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Last Updated: Monday, 12 July, 2004, 13:39 GMT 14:39 UK
Rivals nibble at Microsoft's IE
Bill Gates
Internet Explorer is most popular web browser in the world
Security flaws in Microsoft's web browser are prompting internet users to try alternatives, research suggests.

The number of people using Internet Explorer (IE) has dropped by one percent in the past four weeks, according to US analysts WebSideStory.

With nine out of 10 people still using IE, the fall scarcely dents Microsoft's dominance of the browser market.

But it suggests that net users are following the advice of security experts to try out other web browsers.

Alternative choices

Microsoft's browser is a favourite target for hacking due to its widespread use. The software giant regularly issues fixes to close security loopholes in it.

Last month, net users were told to avoid using Internet Explorer because of a loophole which could allow malicious hackers to take control of a computer.

We do not feel that switching to an alternative browser and giving up the functionality and compatibility of IE is warranted
Microsoft spokesperson
The US net watchdog, the Computer Emergency Reponse Center (Cert), and the internet security monitor, the Internet Storm Center, both issued warnings about the flaw in IE.

The warnings appear to have been heeded, with statistics from WebSideStory suggesting that millions of people are switching to alternative browsers.

It said that IE market share fell by one percentage point to just over 94% between June and July.

By contrast, the share of alternatives, like the open source Mozilla browser Firefox, rose substantially.

WebSideStory said the combined Mozilla and Netscape market share rose from 3.21% in June to 4.05% in July.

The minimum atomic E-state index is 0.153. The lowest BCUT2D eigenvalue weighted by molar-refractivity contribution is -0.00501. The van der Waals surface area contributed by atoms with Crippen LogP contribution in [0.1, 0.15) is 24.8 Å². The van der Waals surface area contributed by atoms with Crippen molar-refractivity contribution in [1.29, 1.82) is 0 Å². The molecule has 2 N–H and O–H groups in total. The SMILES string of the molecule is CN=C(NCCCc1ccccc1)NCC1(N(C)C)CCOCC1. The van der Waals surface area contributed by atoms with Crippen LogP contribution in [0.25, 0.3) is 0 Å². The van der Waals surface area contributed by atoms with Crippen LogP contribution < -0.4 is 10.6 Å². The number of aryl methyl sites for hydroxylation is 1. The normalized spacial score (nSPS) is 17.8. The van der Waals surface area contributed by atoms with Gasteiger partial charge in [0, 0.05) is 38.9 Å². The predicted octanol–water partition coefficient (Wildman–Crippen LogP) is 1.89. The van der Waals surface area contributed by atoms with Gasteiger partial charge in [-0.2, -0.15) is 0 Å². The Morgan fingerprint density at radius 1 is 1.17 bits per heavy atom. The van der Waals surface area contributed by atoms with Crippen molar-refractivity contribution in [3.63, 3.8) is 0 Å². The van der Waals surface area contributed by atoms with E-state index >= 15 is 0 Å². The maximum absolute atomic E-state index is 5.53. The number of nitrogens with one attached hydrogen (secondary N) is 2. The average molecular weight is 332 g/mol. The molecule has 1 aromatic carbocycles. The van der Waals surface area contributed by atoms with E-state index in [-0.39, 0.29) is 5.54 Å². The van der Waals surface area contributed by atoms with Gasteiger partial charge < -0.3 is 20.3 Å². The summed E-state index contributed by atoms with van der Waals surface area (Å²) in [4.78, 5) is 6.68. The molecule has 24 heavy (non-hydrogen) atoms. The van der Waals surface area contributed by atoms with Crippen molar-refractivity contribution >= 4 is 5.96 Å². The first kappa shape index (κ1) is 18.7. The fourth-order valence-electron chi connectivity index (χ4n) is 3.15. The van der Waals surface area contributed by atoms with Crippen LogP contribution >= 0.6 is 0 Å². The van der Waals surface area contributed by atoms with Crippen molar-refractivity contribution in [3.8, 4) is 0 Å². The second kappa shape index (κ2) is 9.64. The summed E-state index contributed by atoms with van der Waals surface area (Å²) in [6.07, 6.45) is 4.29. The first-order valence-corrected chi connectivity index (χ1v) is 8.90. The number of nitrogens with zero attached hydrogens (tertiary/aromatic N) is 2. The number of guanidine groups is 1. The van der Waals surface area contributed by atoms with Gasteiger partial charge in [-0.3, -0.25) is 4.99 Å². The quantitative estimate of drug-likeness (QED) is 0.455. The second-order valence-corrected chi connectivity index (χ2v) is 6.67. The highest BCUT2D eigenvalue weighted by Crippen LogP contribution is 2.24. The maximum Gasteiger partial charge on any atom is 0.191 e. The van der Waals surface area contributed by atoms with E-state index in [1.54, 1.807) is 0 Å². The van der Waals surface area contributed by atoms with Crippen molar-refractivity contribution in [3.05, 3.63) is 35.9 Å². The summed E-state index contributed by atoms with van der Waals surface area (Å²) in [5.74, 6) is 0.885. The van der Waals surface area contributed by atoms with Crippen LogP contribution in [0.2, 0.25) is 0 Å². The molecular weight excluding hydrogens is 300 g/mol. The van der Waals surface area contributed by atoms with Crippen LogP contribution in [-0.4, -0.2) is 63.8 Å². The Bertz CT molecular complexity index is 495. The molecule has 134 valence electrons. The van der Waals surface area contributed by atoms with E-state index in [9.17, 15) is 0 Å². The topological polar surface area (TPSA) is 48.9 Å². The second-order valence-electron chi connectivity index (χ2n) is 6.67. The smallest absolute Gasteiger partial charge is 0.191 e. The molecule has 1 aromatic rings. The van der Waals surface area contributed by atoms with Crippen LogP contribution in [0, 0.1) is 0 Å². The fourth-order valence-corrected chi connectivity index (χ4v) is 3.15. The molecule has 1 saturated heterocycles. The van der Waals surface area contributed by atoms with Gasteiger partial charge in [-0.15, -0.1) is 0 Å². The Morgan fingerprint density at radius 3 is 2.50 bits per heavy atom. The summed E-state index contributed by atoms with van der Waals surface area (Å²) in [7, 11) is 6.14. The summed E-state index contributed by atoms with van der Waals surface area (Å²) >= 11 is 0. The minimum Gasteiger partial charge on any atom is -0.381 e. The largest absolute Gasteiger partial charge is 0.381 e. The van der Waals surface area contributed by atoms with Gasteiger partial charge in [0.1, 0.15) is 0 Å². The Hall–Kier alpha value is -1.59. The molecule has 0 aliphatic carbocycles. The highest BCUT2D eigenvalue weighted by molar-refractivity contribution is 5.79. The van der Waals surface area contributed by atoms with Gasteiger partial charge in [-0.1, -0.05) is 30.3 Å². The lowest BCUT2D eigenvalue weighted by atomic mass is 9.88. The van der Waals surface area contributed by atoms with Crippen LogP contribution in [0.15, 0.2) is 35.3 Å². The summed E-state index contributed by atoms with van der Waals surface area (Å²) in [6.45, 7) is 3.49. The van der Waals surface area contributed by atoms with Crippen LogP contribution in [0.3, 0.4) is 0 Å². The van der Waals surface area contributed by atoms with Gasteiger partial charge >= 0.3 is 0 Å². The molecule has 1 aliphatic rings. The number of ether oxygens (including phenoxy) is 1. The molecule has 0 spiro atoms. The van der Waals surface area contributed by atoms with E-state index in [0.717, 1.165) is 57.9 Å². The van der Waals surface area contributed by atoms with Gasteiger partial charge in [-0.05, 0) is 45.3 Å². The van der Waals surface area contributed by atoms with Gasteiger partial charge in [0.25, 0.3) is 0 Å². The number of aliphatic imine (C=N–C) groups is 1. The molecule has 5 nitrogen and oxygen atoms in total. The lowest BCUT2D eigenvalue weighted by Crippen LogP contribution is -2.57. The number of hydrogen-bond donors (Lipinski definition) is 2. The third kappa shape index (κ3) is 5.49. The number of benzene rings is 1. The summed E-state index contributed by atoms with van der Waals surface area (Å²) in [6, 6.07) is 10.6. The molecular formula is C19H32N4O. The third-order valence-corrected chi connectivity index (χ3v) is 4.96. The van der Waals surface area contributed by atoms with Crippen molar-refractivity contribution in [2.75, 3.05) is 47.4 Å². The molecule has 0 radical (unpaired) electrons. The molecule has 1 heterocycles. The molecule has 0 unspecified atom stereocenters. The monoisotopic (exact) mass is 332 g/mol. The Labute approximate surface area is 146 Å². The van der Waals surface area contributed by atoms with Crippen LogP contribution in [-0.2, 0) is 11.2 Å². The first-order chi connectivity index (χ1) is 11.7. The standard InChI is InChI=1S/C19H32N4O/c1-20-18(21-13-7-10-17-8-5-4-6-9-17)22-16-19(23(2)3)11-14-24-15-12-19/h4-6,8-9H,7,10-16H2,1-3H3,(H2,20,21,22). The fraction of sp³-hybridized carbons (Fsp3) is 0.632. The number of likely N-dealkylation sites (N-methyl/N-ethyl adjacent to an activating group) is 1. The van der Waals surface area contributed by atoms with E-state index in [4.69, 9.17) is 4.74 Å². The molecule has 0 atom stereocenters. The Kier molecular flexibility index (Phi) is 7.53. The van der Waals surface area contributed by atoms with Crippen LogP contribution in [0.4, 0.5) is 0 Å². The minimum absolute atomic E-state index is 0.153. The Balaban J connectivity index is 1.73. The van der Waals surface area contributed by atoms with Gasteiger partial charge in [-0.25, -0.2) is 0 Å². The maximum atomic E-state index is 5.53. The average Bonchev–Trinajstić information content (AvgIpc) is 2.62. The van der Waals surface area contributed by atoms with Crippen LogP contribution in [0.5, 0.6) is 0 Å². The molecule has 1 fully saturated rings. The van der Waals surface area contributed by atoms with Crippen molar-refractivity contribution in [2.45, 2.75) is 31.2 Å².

According to the Mozilla Foundation, downloads of its Firefox browser have hit 200,000 per day.

But even it is not immune from security holes. Last week, Mozilla released a security update to close a vulnerability in its browser.

Stay safe

Microsoft has reacted to the fall in market share by insisting that there is no reason for users to switch to other browsers.

"Microsoft is aggressively working to provide a comprehensive fix for all supported versions of IE," a company spokesperson told BBC News Online.

"In the meantime, we have provided customers with prescriptive guidance to help mitigate these issues at http://www.microsoft.com/security/incident/settings.mspx and do not feel that switching to an alternative browser and giving up the functionality and compatibility of IE is warranted."

The software giant still dominates the way people use the web, controlling more than 94% of the browser market, according to WebSideStory.




SEE ALSO:
Internet browser breach defused
28 Jun 04  |  Technology
Browsers fight it out
08 Mar 03  |  Technology
Web browser flaw prompts warning
26 Jun 04  |  Technology
Web worm tests network security
10 May 04  |  Technology
Windows XP security gets tighter
31 Mar 04  |  Technology


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